A mere fifty years after the Council of Constantinople, the Catholic church assembled another council at Ephesus to discuss the hypostatic union of Christ. In the sixth session of this council, it was declared that the Nicene Creed was to be the only creed of the church. It was also said that:
Any who dare to compose or bring forth or produce another creed for the benefit of those who wish to turn from Hellenism or Judaism or some other heresy to the knowledge of the truth, if they are bishops or clerics they should be deprived of their respective charges and if they are laymen they are to be anathematised.
The interesting aspect of this particular anathema is that it is a direct reversal of the proclamation found in Scripture. When Paul wrote to the Galatians, he was very direct in saying that those who were preaching a false gospel were to be anathematized, but the believers who had accepted this false gospel were still referred to by Paul as brethren. The Council of Ephesus reversed this process. They proclaimed the laymen who believed heresies to be anathema, but the bishops who taught those heresies to the people were merely removed from office, and the Catholic church moved even farther from historical and biblical definition of Christianity.
The Council of Ephesus was very quickly followed by the Council of Chalcedon which adopted the same formula of anathematizing laymen while only disrobing clergy for an identical offense. In the canons of the Council of Chalcedon, the punishment of anathema was applied to four different offenses. The first of these was mentioned in the second canon:
IF any Bishop should ordain for money, and put to sale a grace which cannot be sold, and for money ordain a bishop, or chorepiscopus, or presbyters, or deacons, or any other of those who are counted among the clergy; or if through lust of gain he should nominate for money a steward, or advocate, or prosmonarius, or any one whatever who is on the roll of the Church, let him who is convicted of this forfeit his own rank; and let him who is ordained be nothing profited by the purchased ordination or promotion; but let him be removed from the dignity or charge he has obtained for money. And if any one should be found negotiating such shameful and unlawful transactions, let him also, if he is a clergyman, be deposed from his rank, and if he is a layman or monk, let him be anathematized.
In this canon, a layman or a monk was to be anathematized if he even appeared to assist a bishop in procuring money in exchange for appointments within the church. There was to be no trial, no provision for determining whether the accused was actually guilty or not. The mere presence of suspicion was enough for him to be condemned to eternity in hell.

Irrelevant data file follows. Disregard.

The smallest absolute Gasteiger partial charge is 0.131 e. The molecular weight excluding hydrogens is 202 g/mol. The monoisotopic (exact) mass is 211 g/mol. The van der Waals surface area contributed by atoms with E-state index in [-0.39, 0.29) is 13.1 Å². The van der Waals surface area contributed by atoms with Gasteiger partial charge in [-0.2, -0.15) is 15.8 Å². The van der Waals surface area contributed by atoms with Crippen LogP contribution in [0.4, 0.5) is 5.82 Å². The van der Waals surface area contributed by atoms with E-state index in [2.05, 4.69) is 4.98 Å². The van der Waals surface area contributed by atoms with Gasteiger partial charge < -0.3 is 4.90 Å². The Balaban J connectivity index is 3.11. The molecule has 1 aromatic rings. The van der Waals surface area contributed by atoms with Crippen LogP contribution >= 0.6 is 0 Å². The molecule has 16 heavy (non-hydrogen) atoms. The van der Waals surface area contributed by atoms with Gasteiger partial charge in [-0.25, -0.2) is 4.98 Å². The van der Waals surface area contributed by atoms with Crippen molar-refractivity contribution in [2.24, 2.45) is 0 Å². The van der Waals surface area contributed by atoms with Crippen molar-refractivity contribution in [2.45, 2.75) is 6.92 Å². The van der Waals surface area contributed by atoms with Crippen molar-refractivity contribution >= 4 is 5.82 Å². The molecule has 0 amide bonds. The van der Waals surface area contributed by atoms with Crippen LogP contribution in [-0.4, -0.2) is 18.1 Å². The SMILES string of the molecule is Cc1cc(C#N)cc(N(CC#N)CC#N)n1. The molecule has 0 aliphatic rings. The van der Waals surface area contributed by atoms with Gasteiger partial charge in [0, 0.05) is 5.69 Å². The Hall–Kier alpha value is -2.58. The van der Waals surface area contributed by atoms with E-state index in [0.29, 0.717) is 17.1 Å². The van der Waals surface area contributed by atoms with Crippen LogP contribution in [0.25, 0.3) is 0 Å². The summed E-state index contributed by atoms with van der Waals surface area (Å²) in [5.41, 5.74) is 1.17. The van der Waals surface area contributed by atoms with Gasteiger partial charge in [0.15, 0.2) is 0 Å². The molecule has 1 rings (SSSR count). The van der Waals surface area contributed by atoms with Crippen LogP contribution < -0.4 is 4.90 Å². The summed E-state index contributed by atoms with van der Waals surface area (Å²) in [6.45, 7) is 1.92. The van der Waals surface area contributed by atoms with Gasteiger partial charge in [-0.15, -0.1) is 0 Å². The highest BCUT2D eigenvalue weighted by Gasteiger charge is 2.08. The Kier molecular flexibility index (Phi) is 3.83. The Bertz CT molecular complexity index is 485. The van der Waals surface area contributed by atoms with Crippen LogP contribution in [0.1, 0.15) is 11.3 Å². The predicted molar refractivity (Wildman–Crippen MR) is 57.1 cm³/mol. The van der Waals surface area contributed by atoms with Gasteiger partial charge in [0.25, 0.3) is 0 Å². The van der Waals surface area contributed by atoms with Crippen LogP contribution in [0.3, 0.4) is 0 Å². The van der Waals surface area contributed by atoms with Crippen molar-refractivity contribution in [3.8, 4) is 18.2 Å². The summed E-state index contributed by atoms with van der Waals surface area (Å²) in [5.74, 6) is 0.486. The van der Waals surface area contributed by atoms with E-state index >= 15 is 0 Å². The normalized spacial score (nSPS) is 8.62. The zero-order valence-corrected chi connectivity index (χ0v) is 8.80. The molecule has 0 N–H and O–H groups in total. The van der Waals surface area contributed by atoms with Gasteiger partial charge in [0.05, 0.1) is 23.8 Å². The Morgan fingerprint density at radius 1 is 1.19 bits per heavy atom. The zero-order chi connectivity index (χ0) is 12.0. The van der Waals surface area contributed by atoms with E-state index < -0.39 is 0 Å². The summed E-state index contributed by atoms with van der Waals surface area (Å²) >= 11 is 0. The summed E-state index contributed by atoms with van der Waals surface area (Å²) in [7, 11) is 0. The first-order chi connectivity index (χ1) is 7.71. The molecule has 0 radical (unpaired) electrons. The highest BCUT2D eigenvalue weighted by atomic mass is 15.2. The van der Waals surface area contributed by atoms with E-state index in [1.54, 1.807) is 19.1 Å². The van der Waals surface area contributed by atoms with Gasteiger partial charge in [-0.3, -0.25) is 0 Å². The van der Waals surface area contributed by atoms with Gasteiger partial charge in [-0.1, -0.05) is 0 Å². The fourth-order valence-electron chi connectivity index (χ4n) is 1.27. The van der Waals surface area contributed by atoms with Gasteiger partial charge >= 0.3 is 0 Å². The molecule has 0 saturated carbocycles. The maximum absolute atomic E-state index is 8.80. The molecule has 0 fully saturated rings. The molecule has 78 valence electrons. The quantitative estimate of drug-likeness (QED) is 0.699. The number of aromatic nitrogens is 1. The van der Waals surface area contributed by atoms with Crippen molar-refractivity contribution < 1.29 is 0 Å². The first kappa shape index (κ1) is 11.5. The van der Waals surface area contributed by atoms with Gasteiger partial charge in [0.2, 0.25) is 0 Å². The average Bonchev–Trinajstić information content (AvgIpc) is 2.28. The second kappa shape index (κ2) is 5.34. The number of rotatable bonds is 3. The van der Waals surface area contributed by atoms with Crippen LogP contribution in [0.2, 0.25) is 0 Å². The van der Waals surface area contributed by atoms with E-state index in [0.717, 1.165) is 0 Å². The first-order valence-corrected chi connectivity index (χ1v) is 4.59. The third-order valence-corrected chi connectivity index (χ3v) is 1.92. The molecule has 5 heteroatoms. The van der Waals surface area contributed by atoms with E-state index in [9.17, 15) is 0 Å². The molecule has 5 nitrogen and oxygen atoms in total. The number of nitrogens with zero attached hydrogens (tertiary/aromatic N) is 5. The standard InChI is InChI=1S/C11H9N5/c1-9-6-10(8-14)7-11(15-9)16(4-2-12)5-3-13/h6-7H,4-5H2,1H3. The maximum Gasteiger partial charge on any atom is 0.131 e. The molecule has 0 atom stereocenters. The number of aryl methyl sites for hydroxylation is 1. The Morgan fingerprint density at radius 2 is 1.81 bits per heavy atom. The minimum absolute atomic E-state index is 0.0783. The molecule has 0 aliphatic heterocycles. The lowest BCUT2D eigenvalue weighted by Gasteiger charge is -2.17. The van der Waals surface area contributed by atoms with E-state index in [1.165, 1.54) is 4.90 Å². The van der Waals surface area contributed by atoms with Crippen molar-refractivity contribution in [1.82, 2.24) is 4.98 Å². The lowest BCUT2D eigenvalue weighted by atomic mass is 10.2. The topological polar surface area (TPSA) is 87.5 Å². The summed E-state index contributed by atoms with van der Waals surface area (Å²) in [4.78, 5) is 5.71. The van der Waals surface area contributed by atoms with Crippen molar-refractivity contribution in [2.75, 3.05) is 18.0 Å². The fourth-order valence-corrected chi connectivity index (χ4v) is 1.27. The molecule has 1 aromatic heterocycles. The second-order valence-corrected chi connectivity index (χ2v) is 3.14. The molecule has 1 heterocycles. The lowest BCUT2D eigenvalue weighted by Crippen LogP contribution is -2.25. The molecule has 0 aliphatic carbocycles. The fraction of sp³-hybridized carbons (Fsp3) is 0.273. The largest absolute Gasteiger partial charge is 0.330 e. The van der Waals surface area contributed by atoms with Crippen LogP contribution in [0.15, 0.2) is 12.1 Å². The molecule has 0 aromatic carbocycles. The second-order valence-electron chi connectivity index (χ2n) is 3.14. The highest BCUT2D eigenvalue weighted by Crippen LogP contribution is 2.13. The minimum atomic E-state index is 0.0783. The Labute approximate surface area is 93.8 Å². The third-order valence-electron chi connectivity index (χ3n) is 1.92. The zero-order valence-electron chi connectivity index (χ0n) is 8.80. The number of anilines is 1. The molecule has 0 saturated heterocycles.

The seventh canon applied to members of the clergy who chose to leave the service of the church and take up service in the military or in some other capacity under a secular ruler.
WE have decreed that those who have once been enrolled among the clergy, or have been made monks, shall accept neither a military charge nor any secular dignity; and if they shall presume to do so and not repent in such wise as to turn again to that which they had first chosen for the love of God, they shall be anathematized.
The fifteenth canon concerned women who were given in marriage after being ordained as deacons.
A WOMAN shall not receive the laying on of hands as a deaconess under forty years of age, and then only after searching examination. And if, after she has had hands laid on her and has continued for a time to minister, she shall despise the grace of God and give herself in marriage, she shall be anathematized and the man united to her.
And the twenty-seventh canon pronounced anathema against any layman who chose to elope instead of receiving a proper marriage:
THE holy Synod has decreed that those who forcibly carry off women under pretence of marriage, and the alders or abettors of such ravishers, shall be degraded if clergymen, and if laymen be anathematized.
The Second Council of Constantinople extended the list of anathemas by twenty-nine anathemas from the council and nine anathemas from the Emperor. These included anathemas against anyone who did not anathematize heretics, who did not anathematize those who defended Theodore, who did not anathematize those who wrote against the writings of Cyril, or who claimed that any part of the letter from Ibas to Maris was correct.
These pronunciations were made in the last four capitulas of this council. The eleventh capitula states:
If anyone does not anathematize Arius, Eunomius, Macedonius, Apollinaris, Nestorius, Eutyches and Origen, as well as their impious writings, as also all other heretics already condemned and anathematized by the Holy Catholic and Apostolic Church, and by the aforesaid four Holy Synods and [if anyone does not equally anathematize] all those who have held and hold or who in their impiety persist in holding to the end the same opinion as those heretics just mentioned: let him be anathema. 
This is followed by the twelfth capitula: